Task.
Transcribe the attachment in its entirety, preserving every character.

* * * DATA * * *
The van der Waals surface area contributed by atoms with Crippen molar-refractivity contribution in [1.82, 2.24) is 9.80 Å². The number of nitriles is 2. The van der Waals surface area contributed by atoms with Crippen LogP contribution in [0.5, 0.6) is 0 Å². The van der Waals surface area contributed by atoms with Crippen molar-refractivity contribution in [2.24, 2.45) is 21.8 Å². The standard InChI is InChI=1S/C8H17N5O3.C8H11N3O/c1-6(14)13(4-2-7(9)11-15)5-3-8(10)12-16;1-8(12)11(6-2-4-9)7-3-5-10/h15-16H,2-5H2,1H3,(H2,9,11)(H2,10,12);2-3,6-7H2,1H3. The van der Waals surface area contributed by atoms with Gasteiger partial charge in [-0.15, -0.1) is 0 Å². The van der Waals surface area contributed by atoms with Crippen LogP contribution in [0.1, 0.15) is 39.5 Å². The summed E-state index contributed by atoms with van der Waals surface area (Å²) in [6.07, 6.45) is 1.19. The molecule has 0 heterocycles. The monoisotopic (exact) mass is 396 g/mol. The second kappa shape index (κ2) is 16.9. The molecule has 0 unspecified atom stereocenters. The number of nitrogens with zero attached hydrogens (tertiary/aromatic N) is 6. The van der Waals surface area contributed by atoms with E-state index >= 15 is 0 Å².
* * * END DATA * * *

The van der Waals surface area contributed by atoms with Crippen molar-refractivity contribution in [1.82, 2.24) is 9.80 Å². The number of nitriles is 2. The van der Waals surface area contributed by atoms with Crippen LogP contribution in [0.5, 0.6) is 0 Å². The van der Waals surface area contributed by atoms with Crippen molar-refractivity contribution in [2.24, 2.45) is 21.8 Å². The standard InChI is InChI=1S/C8H17N5O3.C8H11N3O/c1-6(14)13(4-2-7(9)11-15)5-3-8(10)12-16;1-8(12)11(6-2-4-9)7-3-5-10/h15-16H,2-5H2,1H3,(H2,9,11)(H2,10,12);2-3,6-7H2,1H3. The van der Waals surface area contributed by atoms with Gasteiger partial charge in [-0.15, -0.1) is 0 Å². The van der Waals surface area contributed by atoms with Crippen LogP contribution in [0.1, 0.15) is 39.5 Å². The summed E-state index contributed by atoms with van der Waals surface area (Å²) in [6.07, 6.45) is 1.19. The molecule has 0 heterocycles. The monoisotopic (exact) mass is 396 g/mol. The second kappa shape index (κ2) is 16.9. The molecule has 0 unspecified atom stereocenters. The number of nitrogens with zero attached hydrogens (tertiary/aromatic N) is 6. The van der Waals surface area contributed by atoms with E-state index >= 15 is 0 Å².